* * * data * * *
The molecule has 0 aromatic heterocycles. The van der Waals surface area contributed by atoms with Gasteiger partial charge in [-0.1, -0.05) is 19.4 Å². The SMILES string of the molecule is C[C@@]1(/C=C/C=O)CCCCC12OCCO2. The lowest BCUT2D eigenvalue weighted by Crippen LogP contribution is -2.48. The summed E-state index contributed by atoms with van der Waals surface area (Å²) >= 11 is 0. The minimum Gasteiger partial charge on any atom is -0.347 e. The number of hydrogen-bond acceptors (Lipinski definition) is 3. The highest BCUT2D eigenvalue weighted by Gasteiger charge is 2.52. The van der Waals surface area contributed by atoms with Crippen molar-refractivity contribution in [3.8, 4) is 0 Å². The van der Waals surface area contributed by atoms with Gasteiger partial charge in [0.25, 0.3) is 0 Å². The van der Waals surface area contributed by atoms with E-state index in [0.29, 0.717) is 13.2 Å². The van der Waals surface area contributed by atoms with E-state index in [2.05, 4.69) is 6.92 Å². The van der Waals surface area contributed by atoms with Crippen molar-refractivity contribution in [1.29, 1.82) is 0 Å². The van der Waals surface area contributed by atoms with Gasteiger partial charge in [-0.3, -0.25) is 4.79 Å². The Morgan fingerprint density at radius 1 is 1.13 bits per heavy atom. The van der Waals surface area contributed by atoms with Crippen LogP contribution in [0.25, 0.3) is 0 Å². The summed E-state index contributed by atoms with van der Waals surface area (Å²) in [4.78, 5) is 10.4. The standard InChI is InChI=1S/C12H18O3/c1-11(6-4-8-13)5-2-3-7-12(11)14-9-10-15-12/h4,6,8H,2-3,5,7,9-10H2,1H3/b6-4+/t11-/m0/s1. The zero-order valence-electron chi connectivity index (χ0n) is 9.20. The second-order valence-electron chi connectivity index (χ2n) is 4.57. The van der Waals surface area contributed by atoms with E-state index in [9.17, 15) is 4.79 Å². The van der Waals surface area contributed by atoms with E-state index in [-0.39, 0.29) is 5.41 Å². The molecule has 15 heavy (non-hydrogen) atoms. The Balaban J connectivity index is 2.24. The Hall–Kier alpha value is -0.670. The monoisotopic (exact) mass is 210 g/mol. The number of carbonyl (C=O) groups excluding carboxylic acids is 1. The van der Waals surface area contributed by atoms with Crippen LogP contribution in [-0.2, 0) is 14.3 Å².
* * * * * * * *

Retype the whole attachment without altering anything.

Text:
The molecule has 0 aromatic heterocycles. The van der Waals surface area contributed by atoms with Gasteiger partial charge in [-0.1, -0.05) is 19.4 Å². The SMILES string of the molecule is C[C@@]1(/C=C/C=O)CCCCC12OCCO2. The lowest BCUT2D eigenvalue weighted by Crippen LogP contribution is -2.48. The summed E-state index contributed by atoms with van der Waals surface area (Å²) >= 11 is 0. The minimum Gasteiger partial charge on any atom is -0.347 e. The number of hydrogen-bond acceptors (Lipinski definition) is 3. The highest BCUT2D eigenvalue weighted by Gasteiger charge is 2.52. The van der Waals surface area contributed by atoms with Crippen molar-refractivity contribution in [3.8, 4) is 0 Å². The van der Waals surface area contributed by atoms with Gasteiger partial charge in [0.25, 0.3) is 0 Å². The van der Waals surface area contributed by atoms with E-state index in [0.29, 0.717) is 13.2 Å². The van der Waals surface area contributed by atoms with E-state index in [2.05, 4.69) is 6.92 Å². The van der Waals surface area contributed by atoms with Crippen molar-refractivity contribution in [1.29, 1.82) is 0 Å². The van der Waals surface area contributed by atoms with Gasteiger partial charge in [-0.3, -0.25) is 4.79 Å². The Morgan fingerprint density at radius 1 is 1.13 bits per heavy atom. The van der Waals surface area contributed by atoms with Crippen LogP contribution in [0.25, 0.3) is 0 Å². The summed E-state index contributed by atoms with van der Waals surface area (Å²) in [4.78, 5) is 10.4. The standard InChI is InChI=1S/C12H18O3/c1-11(6-4-8-13)5-2-3-7-12(11)14-9-10-15-12/h4,6,8H,2-3,5,7,9-10H2,1H3/b6-4+/t11-/m0/s1. The zero-order valence-electron chi connectivity index (χ0n) is 9.20. The second-order valence-electron chi connectivity index (χ2n) is 4.57. The van der Waals surface area contributed by atoms with E-state index in [9.17, 15) is 4.79 Å². The van der Waals surface area contributed by atoms with E-state index in [-0.39, 0.29) is 5.41 Å². The molecule has 15 heavy (non-hydrogen) atoms. The Balaban J connectivity index is 2.24. The Hall–Kier alpha value is -0.670. The monoisotopic (exact) mass is 210 g/mol. The number of carbonyl (C=O) groups excluding carboxylic acids is 1. The van der Waals surface area contributed by atoms with Crippen LogP contribution in [-0.2, 0) is 14.3 Å².